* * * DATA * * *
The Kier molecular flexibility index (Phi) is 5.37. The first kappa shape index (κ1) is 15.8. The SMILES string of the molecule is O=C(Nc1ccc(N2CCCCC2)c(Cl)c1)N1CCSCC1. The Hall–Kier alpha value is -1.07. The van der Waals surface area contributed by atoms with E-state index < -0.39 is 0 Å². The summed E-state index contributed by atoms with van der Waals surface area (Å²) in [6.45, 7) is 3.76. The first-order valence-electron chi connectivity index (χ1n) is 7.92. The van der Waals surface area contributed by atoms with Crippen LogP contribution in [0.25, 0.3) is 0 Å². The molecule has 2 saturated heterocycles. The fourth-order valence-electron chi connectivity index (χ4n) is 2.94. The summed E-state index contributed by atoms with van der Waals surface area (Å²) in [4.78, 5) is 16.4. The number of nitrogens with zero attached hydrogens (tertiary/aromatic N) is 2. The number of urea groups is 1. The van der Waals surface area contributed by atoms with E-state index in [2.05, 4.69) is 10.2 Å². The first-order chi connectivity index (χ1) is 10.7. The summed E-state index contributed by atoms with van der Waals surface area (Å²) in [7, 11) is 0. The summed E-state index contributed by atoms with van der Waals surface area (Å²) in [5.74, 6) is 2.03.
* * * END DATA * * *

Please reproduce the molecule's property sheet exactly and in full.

The Kier molecular flexibility index (Phi) is 5.37. The first kappa shape index (κ1) is 15.8. The SMILES string of the molecule is O=C(Nc1ccc(N2CCCCC2)c(Cl)c1)N1CCSCC1. The Hall–Kier alpha value is -1.07. The van der Waals surface area contributed by atoms with E-state index < -0.39 is 0 Å². The summed E-state index contributed by atoms with van der Waals surface area (Å²) in [6.45, 7) is 3.76. The first-order valence-electron chi connectivity index (χ1n) is 7.92. The van der Waals surface area contributed by atoms with Crippen LogP contribution in [0.25, 0.3) is 0 Å². The molecule has 2 saturated heterocycles. The fourth-order valence-electron chi connectivity index (χ4n) is 2.94. The summed E-state index contributed by atoms with van der Waals surface area (Å²) in [4.78, 5) is 16.4. The number of nitrogens with zero attached hydrogens (tertiary/aromatic N) is 2. The number of urea groups is 1. The van der Waals surface area contributed by atoms with E-state index in [2.05, 4.69) is 10.2 Å². The first-order chi connectivity index (χ1) is 10.7. The summed E-state index contributed by atoms with van der Waals surface area (Å²) in [7, 11) is 0. The summed E-state index contributed by atoms with van der Waals surface area (Å²) in [5.74, 6) is 2.03.